By D.L. Moody
A young man went home from one of our meetings some time ago. He had been converted. He had previously been a dissipated young man. His mother had made it a rule, she told me, that she "would not retire till he came home." That was her rule, she said, "never to go to bed till my boy was at home.
If he did not come home till five o'clock in the morning, I sat up, and when he was out all night I got no sleep; but when he came home I always met him with a kiss. I threw my arms around his neck. I treated him just as if he was kind, attentive and good. Sometimes he would be out all night. Those nights I would not go to bed. He used to know it.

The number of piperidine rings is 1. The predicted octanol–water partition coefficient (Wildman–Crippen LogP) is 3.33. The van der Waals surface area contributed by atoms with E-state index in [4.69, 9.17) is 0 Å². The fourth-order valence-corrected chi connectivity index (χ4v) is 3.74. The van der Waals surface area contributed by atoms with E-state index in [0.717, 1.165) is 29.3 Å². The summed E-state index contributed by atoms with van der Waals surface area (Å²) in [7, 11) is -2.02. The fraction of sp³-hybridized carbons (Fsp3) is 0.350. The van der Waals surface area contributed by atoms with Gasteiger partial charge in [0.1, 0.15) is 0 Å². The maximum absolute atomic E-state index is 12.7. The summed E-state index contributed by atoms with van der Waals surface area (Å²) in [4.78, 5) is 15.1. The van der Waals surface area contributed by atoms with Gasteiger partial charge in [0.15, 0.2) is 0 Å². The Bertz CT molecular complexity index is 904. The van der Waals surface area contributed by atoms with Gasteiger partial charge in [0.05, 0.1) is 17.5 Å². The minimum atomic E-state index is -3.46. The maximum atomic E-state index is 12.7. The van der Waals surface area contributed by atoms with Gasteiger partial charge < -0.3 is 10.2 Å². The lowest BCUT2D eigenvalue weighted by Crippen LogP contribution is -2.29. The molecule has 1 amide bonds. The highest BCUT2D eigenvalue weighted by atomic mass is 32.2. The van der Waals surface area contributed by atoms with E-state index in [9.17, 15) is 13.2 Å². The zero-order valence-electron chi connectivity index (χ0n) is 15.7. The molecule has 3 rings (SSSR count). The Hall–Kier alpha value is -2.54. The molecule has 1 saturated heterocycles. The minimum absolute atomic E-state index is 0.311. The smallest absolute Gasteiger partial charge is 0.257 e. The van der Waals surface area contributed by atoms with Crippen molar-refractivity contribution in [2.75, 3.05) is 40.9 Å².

One night he came home. I looked to see if he was under the influence of liquor. He came up to me, and he said, 'Mother, I have been converted,' and then I fell on his neck and embraced him, and wept over him tears of joy. Why," said she, "Mr. Moody, you don't know what joy it gave me. I cannot tell you. You don't know what a load it took off my heart. You don't know how I praised God that my prayers had been answered."